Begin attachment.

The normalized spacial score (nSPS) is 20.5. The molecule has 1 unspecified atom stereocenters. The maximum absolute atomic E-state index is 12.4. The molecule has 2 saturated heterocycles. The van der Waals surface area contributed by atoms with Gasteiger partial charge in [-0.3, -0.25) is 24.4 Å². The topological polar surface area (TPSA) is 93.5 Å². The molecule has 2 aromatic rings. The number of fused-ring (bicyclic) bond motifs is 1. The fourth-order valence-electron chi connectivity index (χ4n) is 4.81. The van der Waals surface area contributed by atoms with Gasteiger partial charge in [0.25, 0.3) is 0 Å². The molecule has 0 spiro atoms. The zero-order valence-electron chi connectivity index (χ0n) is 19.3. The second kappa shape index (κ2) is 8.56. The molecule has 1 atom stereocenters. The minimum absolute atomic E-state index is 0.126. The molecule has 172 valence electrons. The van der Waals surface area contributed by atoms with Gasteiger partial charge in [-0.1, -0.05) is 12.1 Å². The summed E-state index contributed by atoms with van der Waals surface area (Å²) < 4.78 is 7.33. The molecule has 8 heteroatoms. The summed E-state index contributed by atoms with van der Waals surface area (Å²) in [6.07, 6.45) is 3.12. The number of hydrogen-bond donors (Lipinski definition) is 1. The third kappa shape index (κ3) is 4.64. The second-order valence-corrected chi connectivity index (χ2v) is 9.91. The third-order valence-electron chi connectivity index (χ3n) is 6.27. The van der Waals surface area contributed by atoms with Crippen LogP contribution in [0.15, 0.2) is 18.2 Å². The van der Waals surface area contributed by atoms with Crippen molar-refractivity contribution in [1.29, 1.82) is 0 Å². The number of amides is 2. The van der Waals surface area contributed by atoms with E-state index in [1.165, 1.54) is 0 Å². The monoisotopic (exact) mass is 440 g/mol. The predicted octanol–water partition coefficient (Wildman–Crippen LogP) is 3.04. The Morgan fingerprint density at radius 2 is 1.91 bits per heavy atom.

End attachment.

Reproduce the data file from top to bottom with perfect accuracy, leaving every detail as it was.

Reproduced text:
The normalized spacial score (nSPS) is 20.5. The molecule has 1 unspecified atom stereocenters. The maximum absolute atomic E-state index is 12.4. The molecule has 2 saturated heterocycles. The van der Waals surface area contributed by atoms with Gasteiger partial charge in [-0.3, -0.25) is 24.4 Å². The topological polar surface area (TPSA) is 93.5 Å². The molecule has 2 aromatic rings. The number of fused-ring (bicyclic) bond motifs is 1. The fourth-order valence-electron chi connectivity index (χ4n) is 4.81. The van der Waals surface area contributed by atoms with Gasteiger partial charge in [0.25, 0.3) is 0 Å². The molecule has 0 spiro atoms. The zero-order valence-electron chi connectivity index (χ0n) is 19.3. The second kappa shape index (κ2) is 8.56. The molecule has 1 atom stereocenters. The minimum absolute atomic E-state index is 0.126. The molecule has 172 valence electrons. The van der Waals surface area contributed by atoms with Gasteiger partial charge in [-0.1, -0.05) is 12.1 Å². The summed E-state index contributed by atoms with van der Waals surface area (Å²) < 4.78 is 7.33. The molecule has 8 heteroatoms. The summed E-state index contributed by atoms with van der Waals surface area (Å²) in [6.07, 6.45) is 3.12. The number of hydrogen-bond donors (Lipinski definition) is 1. The third kappa shape index (κ3) is 4.64. The second-order valence-corrected chi connectivity index (χ2v) is 9.91. The third-order valence-electron chi connectivity index (χ3n) is 6.27. The van der Waals surface area contributed by atoms with Crippen LogP contribution in [0.15, 0.2) is 18.2 Å². The van der Waals surface area contributed by atoms with Crippen molar-refractivity contribution in [1.29, 1.82) is 0 Å². The number of amides is 2. The van der Waals surface area contributed by atoms with E-state index in [1.165, 1.54) is 0 Å². The monoisotopic (exact) mass is 440 g/mol. The predicted octanol–water partition coefficient (Wildman–Crippen LogP) is 3.04. The Morgan fingerprint density at radius 2 is 1.91 bits per heavy atom.